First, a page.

(HealthDay News) — Growth monitoring programs may help identify children with celiac disease, according to a new study published in the March issue of JAMA Pediatrics.

The new study was led by Antti Saari, MD, of the University of Eastern Finland in Kuopio. His team tracked the growth of 177 children from the time they were born until they were diagnosed with celiac disease.

The researchers found that screening children for five height- and weight-related differences in growth could be an effective means of spotting those with celiac disease. Using all five measures together was more effective than using one alone, Saari’s team noted. Compared to children in the general population, girls with celiac disease were shorter two years before their diagnosis, while boys were shorter one year before diagnosis.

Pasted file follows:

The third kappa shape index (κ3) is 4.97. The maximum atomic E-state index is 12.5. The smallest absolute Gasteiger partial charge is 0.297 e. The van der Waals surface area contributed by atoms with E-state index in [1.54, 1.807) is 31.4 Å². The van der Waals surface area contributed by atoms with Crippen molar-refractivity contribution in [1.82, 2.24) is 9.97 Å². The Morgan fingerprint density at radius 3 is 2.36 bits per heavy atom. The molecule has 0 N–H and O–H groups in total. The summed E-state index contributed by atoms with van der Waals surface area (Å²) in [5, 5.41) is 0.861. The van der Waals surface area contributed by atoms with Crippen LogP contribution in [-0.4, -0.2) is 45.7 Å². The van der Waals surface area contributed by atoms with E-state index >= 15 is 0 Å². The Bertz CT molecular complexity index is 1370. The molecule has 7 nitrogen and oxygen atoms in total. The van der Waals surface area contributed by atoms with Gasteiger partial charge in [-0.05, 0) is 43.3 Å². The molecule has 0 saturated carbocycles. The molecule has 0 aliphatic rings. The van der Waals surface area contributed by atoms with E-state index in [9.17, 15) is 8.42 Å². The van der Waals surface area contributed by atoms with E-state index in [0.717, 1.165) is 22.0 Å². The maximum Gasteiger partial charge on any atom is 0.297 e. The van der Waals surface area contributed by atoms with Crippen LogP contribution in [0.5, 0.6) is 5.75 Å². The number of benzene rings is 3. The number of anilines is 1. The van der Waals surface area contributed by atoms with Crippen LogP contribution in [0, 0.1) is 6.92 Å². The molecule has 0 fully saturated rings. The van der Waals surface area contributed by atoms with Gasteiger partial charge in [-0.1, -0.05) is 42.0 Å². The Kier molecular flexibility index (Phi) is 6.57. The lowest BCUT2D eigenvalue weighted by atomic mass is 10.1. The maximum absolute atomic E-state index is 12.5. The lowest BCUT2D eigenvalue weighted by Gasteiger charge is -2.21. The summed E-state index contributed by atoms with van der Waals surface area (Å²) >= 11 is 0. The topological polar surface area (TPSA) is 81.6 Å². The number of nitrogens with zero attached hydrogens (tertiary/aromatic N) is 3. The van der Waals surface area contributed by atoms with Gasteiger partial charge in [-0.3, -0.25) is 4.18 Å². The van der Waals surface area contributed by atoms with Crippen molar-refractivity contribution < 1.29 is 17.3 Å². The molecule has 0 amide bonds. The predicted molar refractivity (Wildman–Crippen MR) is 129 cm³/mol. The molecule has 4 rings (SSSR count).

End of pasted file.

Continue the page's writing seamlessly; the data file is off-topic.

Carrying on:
“Growth failure remains an early and common feature in patients with celiac disease and an up-to-date growth reference and well-established growth-monitoring program could facilitate the early diagnosis of celiac disease,” the authors write.

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